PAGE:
French exports of leather items continue to experience strong growth in value terms on the Asian market

May 21st, 2015

The Economic Observatory of the French Leather Council (CNC) presents the analysis of the 2014 foreign trade figures for the French leather sector with a focus on the Asian market. 

More than third of exports by the French leather industry go to Asia. 

A large proportion of French exports go to the Asian continent. Sales in Asia stand at 2.8 billion euros, and represent a third of all French exports. In a difficult economic climate, businesses in the luxury sector have managed to maintain exports, achieving a slight increase (4%) on last year. Sales to Singapore and China have increased substantially, by 21% and 7% respectively, sales to Japan remain stable while sales to Hong Kong have fallen by 10%. 

Mostly leather items (leather goods and shoes) 

In Asia, France mainly exports leather goods (2.3 billion euros, or 83% of French exports to Asia) and footwear (356 million euros, or 13% of exports to Asia); sales of raw materials (91 million euros) only represents 3% of exports. 

A strong increase in the value of leather goods exports to China 

Handbag exports to China have shot up from 27,000 items in 2010 to 130,000 items in 2014; a nearly five-fold increase in 5 years. In value terms the increase is 8-fold. Sales of handbags in China stood at 9.9 million euros in 2010, and have now reached 79.9 million euros. The average customs transaction value has risen from 367 to 615 euros. France is the second largest supplier of leather goods to China. In value terms, 26% of Chinese imports come from France. 

Sales are stable for leather goods in Asia, despite the anti-corruption laws in the Asia Pacific region. 

Exports of leather goods to Asia have stayed practically unchanged, registering a slight 1% dip. Various factors, including the anti-corruption laws implemented in certain countries of the Asia-Pacific region, have halted the growth of exports to China (155 million euros, the same amount as in 2013) and have substantially impacted on sales to Hong Kong (down 12%).

This drop has been counterbalanced by the increase in sales of leather goods to Singapore +20%, South Korea +4%, Taiwan +17%, Macao +14%, Malaysia +5% and Indonesia +18%. 

A great performance from high-end French footwear on the Asian market 

Overall, sales of French shoes in Asia rose from 309.1 to 355.7 million euros, an increase of 15%.
This positive trend is the same in almost all countries. Growth is particularly strong in China, South Korea and Singapore, where sales have rocketed by 89%, 44% and 31% respectively. Footwear sales to Hong- Kong and Japan have increased in value by 5% and 6% respectively. The average customs price of exported shoes has increased by 13%. It is the type of shoes being exported that has changed.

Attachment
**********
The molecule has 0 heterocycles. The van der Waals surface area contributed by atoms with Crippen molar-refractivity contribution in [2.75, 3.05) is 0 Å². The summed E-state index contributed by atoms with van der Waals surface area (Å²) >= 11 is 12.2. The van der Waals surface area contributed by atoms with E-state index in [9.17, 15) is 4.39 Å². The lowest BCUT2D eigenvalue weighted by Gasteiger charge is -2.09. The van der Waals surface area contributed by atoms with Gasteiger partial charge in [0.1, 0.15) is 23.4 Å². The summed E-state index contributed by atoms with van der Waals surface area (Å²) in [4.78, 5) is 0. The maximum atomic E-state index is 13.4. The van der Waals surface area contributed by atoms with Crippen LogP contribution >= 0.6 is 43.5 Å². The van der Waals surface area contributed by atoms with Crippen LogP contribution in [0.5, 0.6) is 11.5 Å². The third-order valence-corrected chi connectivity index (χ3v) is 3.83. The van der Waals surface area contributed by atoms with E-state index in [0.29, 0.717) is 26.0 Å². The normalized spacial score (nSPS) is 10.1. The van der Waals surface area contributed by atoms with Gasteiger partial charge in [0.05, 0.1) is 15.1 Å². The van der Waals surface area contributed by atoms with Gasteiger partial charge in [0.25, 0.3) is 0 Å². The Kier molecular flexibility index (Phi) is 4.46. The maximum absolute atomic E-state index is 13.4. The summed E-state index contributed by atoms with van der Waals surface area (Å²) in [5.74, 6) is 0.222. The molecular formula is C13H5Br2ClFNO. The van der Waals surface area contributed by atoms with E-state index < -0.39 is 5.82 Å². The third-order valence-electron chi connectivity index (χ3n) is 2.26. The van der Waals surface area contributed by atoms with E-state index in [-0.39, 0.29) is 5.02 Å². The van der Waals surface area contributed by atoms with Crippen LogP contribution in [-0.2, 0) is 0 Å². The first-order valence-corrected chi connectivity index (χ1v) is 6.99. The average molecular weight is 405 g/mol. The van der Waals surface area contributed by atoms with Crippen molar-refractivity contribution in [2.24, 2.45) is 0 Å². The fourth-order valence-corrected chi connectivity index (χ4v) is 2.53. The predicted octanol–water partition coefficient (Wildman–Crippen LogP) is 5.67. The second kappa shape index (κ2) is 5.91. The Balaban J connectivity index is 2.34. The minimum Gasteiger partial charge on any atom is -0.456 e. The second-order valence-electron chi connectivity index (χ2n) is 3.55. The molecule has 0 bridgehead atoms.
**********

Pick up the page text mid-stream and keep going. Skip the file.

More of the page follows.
In fact, although there is positive growth in the volumes being exported, the rate is slower. In 2014, footwear sales in Asia (3.9 million pairs) grew by just 2%.

Taking footwear sales to Asia between 2010-2014 as a whole, the average customs transaction value has increased by 30% (70 euros in 2010, 91 euros in 2014). Sales have increased by 67% in volume and 116% in value. 

Strong growth in luxury shoe exports to China. 

Over the last five years, sales of French shoes in China have been practically stable. France exported 239,600 pairs in 2014, against 235,800 in 2010. However, over the same period, the value of the exports increased ten-fold. The average customs transaction value of shoes sold in China is currently 132 euros, against 13 euros in 2010. Over the last five years, France has not exported more shoes to China, but the products have been increasingly high-end. In 2010, the proportion of leather shoes and slippers in these exports stood at 18% (in volume). In 2014, it was 71%. 

Frank Boehly, President of the National Leather Council:  “Despite the slowdown of the Chinese economy, sales of premium French leather items have continued to show strong growth in value terms on the Asian market. The luxury sector and French savoir-faire are the major strengths of our industry.” 

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Le Conseil National du Cuir

The confederation brings together 19 federations and professional unions of the French leather industry, ranging from the farming of livestock through to the finished products.

The French leather industry

  • 9 400 businesses
  • 25 billion euro turnover
  • 130,000 people employed in the leather, tanning, footwear, leathergoods and glovemaking and leather goods retail industries.
  • One of the world leaders for finished calf leather and exotic leather
  • 3rd biggest exporter in the world of leathers and raw hides
  • 13th largest exporter of finished leathers
  • World No.3 for exports of leathergoods